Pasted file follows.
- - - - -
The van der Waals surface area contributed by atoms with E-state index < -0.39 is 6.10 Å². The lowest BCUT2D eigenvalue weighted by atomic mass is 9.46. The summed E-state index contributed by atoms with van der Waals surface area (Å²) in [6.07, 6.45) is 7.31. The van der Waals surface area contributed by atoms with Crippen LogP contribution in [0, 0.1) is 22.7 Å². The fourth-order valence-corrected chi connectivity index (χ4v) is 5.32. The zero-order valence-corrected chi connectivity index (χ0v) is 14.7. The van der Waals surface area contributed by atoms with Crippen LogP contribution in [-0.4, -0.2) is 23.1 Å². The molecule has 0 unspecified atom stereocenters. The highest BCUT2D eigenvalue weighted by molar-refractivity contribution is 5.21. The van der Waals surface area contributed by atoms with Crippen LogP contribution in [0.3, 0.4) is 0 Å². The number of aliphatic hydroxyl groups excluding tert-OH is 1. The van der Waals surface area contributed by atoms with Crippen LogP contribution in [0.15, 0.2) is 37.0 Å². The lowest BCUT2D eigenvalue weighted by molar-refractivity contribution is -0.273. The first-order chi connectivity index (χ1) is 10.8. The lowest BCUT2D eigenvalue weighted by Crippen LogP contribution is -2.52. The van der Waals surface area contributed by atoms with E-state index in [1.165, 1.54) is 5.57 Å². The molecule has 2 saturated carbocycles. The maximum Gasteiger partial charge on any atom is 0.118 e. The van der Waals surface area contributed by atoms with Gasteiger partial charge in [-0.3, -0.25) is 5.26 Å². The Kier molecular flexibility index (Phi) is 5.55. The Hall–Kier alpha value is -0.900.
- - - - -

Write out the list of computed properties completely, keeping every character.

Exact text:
The van der Waals surface area contributed by atoms with E-state index < -0.39 is 6.10 Å². The lowest BCUT2D eigenvalue weighted by atomic mass is 9.46. The summed E-state index contributed by atoms with van der Waals surface area (Å²) in [6.07, 6.45) is 7.31. The van der Waals surface area contributed by atoms with Crippen LogP contribution in [0, 0.1) is 22.7 Å². The fourth-order valence-corrected chi connectivity index (χ4v) is 5.32. The zero-order valence-corrected chi connectivity index (χ0v) is 14.7. The van der Waals surface area contributed by atoms with Crippen LogP contribution in [-0.4, -0.2) is 23.1 Å². The molecule has 0 unspecified atom stereocenters. The highest BCUT2D eigenvalue weighted by molar-refractivity contribution is 5.21. The van der Waals surface area contributed by atoms with Crippen LogP contribution in [0.3, 0.4) is 0 Å². The number of aliphatic hydroxyl groups excluding tert-OH is 1. The van der Waals surface area contributed by atoms with Crippen LogP contribution in [0.15, 0.2) is 37.0 Å². The lowest BCUT2D eigenvalue weighted by molar-refractivity contribution is -0.273. The first-order chi connectivity index (χ1) is 10.8. The lowest BCUT2D eigenvalue weighted by Crippen LogP contribution is -2.52. The van der Waals surface area contributed by atoms with E-state index in [1.165, 1.54) is 5.57 Å². The molecule has 2 saturated carbocycles. The maximum Gasteiger partial charge on any atom is 0.118 e. The van der Waals surface area contributed by atoms with Gasteiger partial charge in [-0.3, -0.25) is 5.26 Å². The Kier molecular flexibility index (Phi) is 5.55. The Hall–Kier alpha value is -0.900.